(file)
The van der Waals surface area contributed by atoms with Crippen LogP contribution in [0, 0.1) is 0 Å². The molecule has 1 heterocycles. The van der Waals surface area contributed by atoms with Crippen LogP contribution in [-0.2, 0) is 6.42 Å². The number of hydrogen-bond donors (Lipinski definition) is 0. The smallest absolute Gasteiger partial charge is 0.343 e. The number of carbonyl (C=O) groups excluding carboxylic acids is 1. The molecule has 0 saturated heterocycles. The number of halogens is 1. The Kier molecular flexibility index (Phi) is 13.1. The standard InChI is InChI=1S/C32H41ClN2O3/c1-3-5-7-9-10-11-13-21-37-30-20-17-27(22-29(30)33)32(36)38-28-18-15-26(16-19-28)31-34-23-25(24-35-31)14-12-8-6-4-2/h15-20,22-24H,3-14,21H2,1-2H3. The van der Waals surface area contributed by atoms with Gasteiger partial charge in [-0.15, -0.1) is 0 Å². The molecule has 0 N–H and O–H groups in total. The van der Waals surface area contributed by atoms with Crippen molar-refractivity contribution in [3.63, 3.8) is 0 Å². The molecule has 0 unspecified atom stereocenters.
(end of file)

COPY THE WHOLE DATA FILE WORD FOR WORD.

The van der Waals surface area contributed by atoms with Crippen LogP contribution in [0, 0.1) is 0 Å². The molecule has 1 heterocycles. The van der Waals surface area contributed by atoms with Crippen LogP contribution in [-0.2, 0) is 6.42 Å². The number of hydrogen-bond donors (Lipinski definition) is 0. The smallest absolute Gasteiger partial charge is 0.343 e. The number of carbonyl (C=O) groups excluding carboxylic acids is 1. The molecule has 0 saturated heterocycles. The number of halogens is 1. The Kier molecular flexibility index (Phi) is 13.1. The standard InChI is InChI=1S/C32H41ClN2O3/c1-3-5-7-9-10-11-13-21-37-30-20-17-27(22-29(30)33)32(36)38-28-18-15-26(16-19-28)31-34-23-25(24-35-31)14-12-8-6-4-2/h15-20,22-24H,3-14,21H2,1-2H3. The van der Waals surface area contributed by atoms with Gasteiger partial charge in [-0.15, -0.1) is 0 Å². The molecule has 0 N–H and O–H groups in total. The van der Waals surface area contributed by atoms with Crippen molar-refractivity contribution in [3.63, 3.8) is 0 Å². The molecule has 0 unspecified atom stereocenters.